It’s a Beauty: JILA’s Quantum Crystal is Now More Valuable
Physicists at JILA have made their "quantum crystal" of ultracold molecules more valuable than ever by packing about five times more molecules into it. The denser crystal will help scientists unlock the secrets of magnets and other, more exotic materials.
The crystal is actually a gas of particles trapped in 3-D formation by laser beams. The trap, called an optical lattice, has wells—local regions of low energy—like an egg carton made of light. The researchers maneuvered a single molecule into each well, successfully filling about 25 percent of the crystal. The structure has an advantage over a real crystal, as it is made of scientifically interesting molecules that normally would not crystallize.
Described in the Nov. 6, 2015, issue of Science,* the JILA crystal is useful for studying correlations among the molecules' "spins," or rotations, a quantum behavior related to magnetism. The denser crystal will enable scientists to study and model complex effects such as how spin correlations or entanglement—a quantum link between the properties of separated particles—spread through a large system. Scientists might use these effects, for example, to make novel materials for electronics or other applications.
JILA is operated jointly by the National Institute of Standards and Technology (NIST) and the University of Colorado Boulder.
"The density in the crystal is now high enough to introduce long-range order, so the molecules behave as an interconnected system instead of just a collection of isolated particles," JILA/NIST Fellow Jun Ye says. "The molecules are close enough to each other for their spins to migrate and relocate to other molecules, allowing us to investigate quantum connections of many particles that may lead to new materials."
Each molecule consists of one potassium atom bonded to one rubidium atom. The molecules are polar, with a positive electric charge on rubidium and a negative charge on potassium. This feature means the molecules can be controlled with electric fields and can interact strongly, even when far apart.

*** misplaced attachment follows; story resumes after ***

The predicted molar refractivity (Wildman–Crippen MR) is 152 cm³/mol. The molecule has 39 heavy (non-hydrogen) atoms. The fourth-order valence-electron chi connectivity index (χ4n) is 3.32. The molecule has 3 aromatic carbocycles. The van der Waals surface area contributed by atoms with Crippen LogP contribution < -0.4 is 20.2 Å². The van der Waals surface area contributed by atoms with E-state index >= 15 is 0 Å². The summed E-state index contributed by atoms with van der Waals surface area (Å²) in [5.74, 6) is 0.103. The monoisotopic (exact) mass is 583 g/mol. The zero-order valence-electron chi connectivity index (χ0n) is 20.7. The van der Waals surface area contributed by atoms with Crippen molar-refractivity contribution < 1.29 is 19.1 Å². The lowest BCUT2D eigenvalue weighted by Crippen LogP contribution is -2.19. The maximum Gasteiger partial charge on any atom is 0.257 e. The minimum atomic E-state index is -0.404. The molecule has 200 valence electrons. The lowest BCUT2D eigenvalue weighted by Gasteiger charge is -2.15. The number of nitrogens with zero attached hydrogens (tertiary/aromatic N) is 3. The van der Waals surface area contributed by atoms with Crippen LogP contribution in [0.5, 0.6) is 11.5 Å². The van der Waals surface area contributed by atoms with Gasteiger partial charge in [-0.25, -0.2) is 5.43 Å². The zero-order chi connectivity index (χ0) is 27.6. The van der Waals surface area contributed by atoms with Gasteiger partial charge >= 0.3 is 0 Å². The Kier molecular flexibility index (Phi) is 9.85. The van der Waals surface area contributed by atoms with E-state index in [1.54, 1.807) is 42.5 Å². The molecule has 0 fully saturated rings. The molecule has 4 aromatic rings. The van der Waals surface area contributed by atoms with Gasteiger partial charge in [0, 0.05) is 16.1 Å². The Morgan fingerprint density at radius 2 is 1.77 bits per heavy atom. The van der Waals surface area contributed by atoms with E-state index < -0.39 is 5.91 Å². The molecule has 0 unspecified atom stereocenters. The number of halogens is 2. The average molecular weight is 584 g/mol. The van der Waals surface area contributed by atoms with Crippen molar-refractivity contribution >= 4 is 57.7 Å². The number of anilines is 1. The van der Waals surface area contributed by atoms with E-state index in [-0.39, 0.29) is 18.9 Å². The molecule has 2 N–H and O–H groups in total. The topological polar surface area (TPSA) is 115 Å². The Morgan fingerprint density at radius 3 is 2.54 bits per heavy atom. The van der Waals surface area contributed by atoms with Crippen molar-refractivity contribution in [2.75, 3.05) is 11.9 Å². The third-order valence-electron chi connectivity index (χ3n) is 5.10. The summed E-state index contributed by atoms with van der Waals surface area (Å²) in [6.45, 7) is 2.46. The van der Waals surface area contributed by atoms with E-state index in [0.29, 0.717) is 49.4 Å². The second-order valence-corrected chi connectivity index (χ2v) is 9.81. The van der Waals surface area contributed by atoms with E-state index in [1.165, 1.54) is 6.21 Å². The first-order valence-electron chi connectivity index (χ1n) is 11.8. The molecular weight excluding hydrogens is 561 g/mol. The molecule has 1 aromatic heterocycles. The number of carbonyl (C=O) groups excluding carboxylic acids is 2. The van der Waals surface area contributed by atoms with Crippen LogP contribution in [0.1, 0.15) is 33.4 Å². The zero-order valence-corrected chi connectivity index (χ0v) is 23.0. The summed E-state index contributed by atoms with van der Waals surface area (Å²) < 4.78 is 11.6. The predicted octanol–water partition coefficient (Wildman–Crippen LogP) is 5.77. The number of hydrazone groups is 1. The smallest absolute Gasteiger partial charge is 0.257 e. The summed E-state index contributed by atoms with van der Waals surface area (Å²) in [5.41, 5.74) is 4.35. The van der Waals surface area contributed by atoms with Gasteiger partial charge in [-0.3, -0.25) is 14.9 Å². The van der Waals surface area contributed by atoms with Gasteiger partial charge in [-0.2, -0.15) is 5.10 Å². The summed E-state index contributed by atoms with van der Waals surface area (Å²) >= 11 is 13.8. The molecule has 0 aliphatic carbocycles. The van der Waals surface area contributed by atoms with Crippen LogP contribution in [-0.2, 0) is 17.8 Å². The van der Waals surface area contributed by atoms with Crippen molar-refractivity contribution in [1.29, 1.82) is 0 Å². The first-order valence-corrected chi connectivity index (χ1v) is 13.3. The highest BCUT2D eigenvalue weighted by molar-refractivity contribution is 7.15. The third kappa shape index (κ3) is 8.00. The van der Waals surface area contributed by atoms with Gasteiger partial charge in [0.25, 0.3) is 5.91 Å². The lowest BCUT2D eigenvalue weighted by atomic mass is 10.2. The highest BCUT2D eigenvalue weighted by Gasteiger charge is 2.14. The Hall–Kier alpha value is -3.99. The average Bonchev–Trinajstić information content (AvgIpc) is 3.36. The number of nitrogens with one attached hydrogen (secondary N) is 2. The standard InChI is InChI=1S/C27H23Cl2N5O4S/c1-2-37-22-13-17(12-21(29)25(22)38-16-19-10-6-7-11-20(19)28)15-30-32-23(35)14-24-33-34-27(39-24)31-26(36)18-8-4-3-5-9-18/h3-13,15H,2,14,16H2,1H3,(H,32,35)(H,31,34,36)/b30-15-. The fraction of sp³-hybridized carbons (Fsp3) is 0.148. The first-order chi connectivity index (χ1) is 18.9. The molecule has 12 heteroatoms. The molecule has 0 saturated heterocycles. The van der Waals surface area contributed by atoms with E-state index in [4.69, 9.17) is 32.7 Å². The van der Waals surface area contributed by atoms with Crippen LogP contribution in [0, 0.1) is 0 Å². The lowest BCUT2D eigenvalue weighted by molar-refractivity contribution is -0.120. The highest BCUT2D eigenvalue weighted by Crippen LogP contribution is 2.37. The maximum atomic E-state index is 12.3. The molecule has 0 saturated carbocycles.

"Because our molecules are polar, neighboring molecules in the lattice will interact with each other," JILA/NIST Fellow Deborah Jin says. "When each molecule has multiple neighbors to talk to, these interactions become much more important and affect the entire crystal."
Building the quantum crystal was something of a tour de force in atomic manipulation. While researchers can create a crystal from one atomic gas relatively easily, combining two different atomic gases was difficult. But this was necessary to arrange for the two different atoms to form a molecule. The recipe required a small cloud of rubidium atoms, a class of particles that like to act in unison, and a large cloud of potassium atoms, which tend to be more independent.
The JILA team loaded the optical lattice by overlapping the two clouds to match their densities and energy levels in the intersection so that one of each type of atom tended to accumulate in each well. Researchers then used magnetic fields and lasers to fuse the atom pairs into molecules with the lowest possible vibrational and rotational energy. Remaining stray atoms were flushed out of the trap.
JILA scientists first created ultracold molecules in 2008 and several years ago formed the first molecular crystal, in which the molecules swapped spins. To reduce chemical reactions and extend molecule lifetimes, researchers made the trap wells deeper. Now they've achieved their next goal of filling enough wells to unify the crystal as a system, opening the door for intriguing new quantum phenomena.